WASHINGTON — Under continued pressure from declining consumer demand and a stalled economy, apparel and textile imports dropped in July for the fifth consecutive month.
The volume of apparel and textile imports to the U.S. declined 4.4 percent in July compared with a year earlier, to 4.58 billion square meter equivalents, after sliding 10 percent in June, the Commerce Department said Thursday. Year-over-year import levels fell 6 percent in May, 0.6 percent in April and 11.4 percent in March.
The overall U.S. trade deficit widened sharply to $62.2 billion in July from $58.8 billion in June, led by continued imports of oil and a surge in shipments of technology sector products.
“The slowdown in U.S. demand is being felt by U.S. producers and importers, as well,” said Charles McMillion, president and chief economist at MBG Information Services. “I expect that’s going to continue. Margins are being really squeezed at every point along the supply chain, both domestically and internationally, because of the volatile exchange rate and slowing demand both in the U.S. and very rapidly abroad. It is likely to be, and in fact was, a pretty rotten back-to-school season and the holiday seasons ahead are not looking very good either.”
Despite the start of the b-t-s season in July, there was no import bounce, which does not bode well for the remainder of the year, economists said.
“In general, like most other consumer categories, the volume of imports is going to be pressured by the weakness of domestic spending in the general consumer area, which would include spending on apparel,” said Nigel Gault, chief U.S. economist at Global Insight. “To me, it says the retailers are being very cautious. They are not expecting strength and they’re worried about if they bring in too many imports being stuck with stuff they can’t sell.”
July imports of textiles and apparel to the U.S. from China fell 4.8 percent in the month to 1.96 billion SME. In June, shipments of apparel and textiles from China fell 11.8 percent, the largest drop in more than seven years, according to Commerce’s Office of Textiles & Apparel.
The most significant increases in combined apparel and textile imports to the U.S. were from Bangladesh, Vietnam and Honduras. Bangladesh increased shipments to the U.S. by 18.5 percent to 134 million SME, Vietnam’s imports were up 17 percent to 166 million SME and Honduras increased imports 13.2 percent to 130 million SME.
Imports from Canada plummeted 28.4 percent to 120 million SME in July, and Pakistan’s shipments to the U.S. fell 9.7 percent to 246 million SME. Imports from Mexico were down 6.7 percent to 247 million SME.
China, Vietnam, Bangladesh, Honduras and Mexico continued to be the top five sources of apparel to the U.S. China also topped the list of top textile suppliers, followed by Pakistan, India, Mexico and South Korea.
“Azzedine has been one of the biggest influences in my life. He has always been such a strong, loving, fatherly figure to me. I call him Papa. His designs are indescribably unique, they are pieces of art. He knew how to make the female form look its loveliest. I have so many memories of him; my favorite might be during my first show with him in Paris. He liked me and he wanted to help me get more work. He called all his friends at Kenzo and Comme des Garcons, and asked them to book me. They said, ‘But she can’t walk!’ And he said, ‘but she has such a great ass!' His friendship and support has been the great privilege of my career. I can't imagine life without him. Repose en paix mon Papa.” - @stephanieseymour tells @wwd. #wwdfashion (📷: @steveeichner) #alaia #azzedinealaia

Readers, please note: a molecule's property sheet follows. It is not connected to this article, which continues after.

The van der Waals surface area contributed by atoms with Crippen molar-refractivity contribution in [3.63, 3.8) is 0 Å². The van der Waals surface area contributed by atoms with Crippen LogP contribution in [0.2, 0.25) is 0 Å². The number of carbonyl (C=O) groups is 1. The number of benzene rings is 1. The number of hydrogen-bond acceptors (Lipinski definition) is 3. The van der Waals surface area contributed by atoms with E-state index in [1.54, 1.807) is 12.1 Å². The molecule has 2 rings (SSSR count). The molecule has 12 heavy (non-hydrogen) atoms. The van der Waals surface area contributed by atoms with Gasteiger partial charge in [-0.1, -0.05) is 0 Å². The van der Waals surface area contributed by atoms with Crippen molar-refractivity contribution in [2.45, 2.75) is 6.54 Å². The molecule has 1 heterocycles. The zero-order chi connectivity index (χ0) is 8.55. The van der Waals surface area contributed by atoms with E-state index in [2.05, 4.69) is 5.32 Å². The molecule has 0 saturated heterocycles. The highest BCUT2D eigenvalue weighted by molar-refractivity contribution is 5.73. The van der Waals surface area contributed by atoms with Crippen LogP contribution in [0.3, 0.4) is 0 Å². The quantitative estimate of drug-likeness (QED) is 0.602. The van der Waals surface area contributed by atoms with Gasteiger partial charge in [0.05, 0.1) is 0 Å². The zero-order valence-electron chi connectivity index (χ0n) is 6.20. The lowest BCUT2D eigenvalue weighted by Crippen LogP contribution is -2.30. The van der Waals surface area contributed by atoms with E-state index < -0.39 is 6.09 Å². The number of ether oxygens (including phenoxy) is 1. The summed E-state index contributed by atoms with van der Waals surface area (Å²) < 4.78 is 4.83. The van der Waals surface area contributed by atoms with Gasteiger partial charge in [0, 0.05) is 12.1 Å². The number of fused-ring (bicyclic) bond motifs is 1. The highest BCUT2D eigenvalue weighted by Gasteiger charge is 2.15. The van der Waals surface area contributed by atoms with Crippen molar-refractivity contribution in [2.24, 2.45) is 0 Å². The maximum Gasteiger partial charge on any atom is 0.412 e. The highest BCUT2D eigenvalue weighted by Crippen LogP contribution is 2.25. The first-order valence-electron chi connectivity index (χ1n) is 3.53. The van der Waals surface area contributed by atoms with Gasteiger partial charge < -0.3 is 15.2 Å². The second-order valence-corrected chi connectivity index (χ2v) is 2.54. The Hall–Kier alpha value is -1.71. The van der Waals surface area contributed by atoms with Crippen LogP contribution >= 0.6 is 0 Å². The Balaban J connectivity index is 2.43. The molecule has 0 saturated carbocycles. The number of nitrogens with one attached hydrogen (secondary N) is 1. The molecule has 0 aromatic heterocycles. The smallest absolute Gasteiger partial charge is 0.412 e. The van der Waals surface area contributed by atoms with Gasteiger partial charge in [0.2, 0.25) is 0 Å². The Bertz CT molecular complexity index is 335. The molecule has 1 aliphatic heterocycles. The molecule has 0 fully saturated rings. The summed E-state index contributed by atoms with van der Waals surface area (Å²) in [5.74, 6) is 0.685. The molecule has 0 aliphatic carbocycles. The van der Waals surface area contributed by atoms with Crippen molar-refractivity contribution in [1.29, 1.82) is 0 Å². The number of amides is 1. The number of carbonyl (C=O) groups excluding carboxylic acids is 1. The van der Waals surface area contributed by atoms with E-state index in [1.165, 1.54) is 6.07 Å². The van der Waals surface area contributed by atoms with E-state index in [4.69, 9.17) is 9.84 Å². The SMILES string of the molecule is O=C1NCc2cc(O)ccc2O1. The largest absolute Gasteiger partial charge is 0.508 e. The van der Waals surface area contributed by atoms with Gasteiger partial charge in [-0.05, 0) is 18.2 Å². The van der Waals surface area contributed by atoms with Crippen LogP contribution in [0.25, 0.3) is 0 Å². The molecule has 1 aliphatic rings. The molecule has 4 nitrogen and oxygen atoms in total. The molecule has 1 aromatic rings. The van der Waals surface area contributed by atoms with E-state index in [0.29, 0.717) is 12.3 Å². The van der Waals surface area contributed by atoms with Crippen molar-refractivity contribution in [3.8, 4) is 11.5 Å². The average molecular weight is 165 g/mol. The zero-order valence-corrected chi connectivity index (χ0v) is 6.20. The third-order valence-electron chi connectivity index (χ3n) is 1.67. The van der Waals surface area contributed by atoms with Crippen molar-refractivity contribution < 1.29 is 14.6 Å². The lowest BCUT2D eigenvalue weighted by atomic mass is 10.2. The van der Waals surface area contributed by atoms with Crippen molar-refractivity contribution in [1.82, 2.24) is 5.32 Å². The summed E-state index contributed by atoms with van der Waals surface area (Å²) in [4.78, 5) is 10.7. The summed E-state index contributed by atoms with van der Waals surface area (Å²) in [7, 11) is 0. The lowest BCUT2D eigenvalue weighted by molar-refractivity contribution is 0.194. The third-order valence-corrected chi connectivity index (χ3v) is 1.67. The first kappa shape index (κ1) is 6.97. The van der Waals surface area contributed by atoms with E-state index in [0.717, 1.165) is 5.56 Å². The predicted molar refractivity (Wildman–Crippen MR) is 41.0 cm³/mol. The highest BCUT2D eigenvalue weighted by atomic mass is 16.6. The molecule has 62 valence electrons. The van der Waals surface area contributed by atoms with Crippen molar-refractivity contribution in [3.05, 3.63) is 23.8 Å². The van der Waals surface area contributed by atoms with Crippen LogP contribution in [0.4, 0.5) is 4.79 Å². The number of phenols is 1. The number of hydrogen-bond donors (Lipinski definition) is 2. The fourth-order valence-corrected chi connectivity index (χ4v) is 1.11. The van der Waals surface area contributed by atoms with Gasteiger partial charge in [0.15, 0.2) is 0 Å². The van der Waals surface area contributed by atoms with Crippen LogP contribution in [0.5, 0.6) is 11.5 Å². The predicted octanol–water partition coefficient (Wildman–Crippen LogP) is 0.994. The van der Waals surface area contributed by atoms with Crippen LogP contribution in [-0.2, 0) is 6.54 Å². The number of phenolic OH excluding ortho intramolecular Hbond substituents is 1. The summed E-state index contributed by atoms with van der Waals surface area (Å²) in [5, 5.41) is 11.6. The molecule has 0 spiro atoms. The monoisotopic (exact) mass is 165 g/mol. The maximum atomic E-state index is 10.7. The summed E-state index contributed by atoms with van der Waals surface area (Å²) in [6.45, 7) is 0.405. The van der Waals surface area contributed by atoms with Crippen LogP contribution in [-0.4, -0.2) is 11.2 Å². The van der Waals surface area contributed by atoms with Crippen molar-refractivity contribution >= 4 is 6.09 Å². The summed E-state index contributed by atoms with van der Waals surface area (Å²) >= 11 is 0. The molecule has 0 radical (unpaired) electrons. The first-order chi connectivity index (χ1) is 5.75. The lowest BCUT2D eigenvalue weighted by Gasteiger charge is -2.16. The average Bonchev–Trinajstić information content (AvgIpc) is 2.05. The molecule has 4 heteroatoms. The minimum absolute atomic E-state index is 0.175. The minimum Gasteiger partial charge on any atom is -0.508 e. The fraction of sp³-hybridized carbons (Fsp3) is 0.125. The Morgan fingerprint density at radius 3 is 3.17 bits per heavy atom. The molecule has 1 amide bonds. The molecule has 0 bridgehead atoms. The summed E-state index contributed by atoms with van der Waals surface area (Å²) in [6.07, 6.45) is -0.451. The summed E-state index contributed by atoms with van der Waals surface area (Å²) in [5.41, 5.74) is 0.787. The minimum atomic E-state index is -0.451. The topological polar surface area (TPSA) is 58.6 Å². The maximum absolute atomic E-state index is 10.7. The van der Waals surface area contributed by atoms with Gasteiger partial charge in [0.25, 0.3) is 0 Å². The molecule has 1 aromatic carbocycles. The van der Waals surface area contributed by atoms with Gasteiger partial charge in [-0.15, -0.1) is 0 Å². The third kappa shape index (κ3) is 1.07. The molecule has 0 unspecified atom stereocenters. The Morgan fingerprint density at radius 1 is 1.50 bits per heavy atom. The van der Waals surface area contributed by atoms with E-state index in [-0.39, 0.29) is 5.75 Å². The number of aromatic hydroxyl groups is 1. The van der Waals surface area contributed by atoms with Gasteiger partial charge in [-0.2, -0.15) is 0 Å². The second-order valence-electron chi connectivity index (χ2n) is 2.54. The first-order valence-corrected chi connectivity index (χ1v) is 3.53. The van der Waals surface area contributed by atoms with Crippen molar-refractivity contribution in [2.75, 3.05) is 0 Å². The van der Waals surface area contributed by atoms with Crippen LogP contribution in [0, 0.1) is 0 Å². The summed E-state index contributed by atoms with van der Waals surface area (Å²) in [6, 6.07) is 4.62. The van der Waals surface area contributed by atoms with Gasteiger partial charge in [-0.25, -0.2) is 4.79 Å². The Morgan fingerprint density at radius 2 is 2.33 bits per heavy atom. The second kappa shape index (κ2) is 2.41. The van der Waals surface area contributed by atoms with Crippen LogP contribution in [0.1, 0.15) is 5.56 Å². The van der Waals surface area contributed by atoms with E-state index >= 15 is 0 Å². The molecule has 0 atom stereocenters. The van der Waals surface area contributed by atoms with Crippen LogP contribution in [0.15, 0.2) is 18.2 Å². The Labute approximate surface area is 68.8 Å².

Azzedine Alaïa, flanked by two of his closest friends, models Stephanie Seymour and Naomi Campbell.
He designed Seymour’s dress for her 1995 wedding to Peter Brant, and treated Campbell (who famously called him Papa), like a daughter. For more on the legendary designer, tap the link in bio. #wwdfashion #alaia #azzedinealaia
Azzedine Alaïa's “I-did-it-my-way” ethos stood out starkly at a time when brands are experimenting with consumer-facing fashion shows, coed formats and trans-seasonal collections – anything to perk up lackluster sales of ready-to-wear in an age of Insta-everything. “It’s not creation anymore. This becomes a purely industrial approach,” the late designer told WWD in an interview last year. “But anyway, the rhythm of collections is so stupid. It’s unsustainable. There are too many collections.” Read more about the iconic designer’s life and work on wwd.com, link in bio. #wwdfashion #azzedinealaia (📷: @WWD Archive, 1986) #alaia
Sneaker reselling app @goat’s latest exhibit, "The Greatest: New York," tells the story of New York's sneaker culture. To celebrate the exhibit, an intimate crowd gathered on Thursday night at the pop-up gallery space, located at Platform in Culver City, to hear guest speaker and illustrator @esymai talk about her own rise in streetwear and women in the business. "For me I'm just someone who is creative. I like to create things," said Chang. #wwdfashion
Azzedine Alaïa, one of the most iconic couturiers of the modern era whose body-con designs defined Eighties fashion, has died in Paris. The diminutive Tunisian-born designer, known for his structured knitted dresses with fitted waists and impeccably cut, figure-hugging second skin silhouettes was deeply admired by his peers, and counted supermodel Naomi Campbell - his adoptive daughter - among his inner circle, one of a gang of glamazons including Farida Khelfa, Carla Bruni and Stephanie Seymour who became ambassadors of his style. (📷: Alexandre Guirkinger) #wwdblast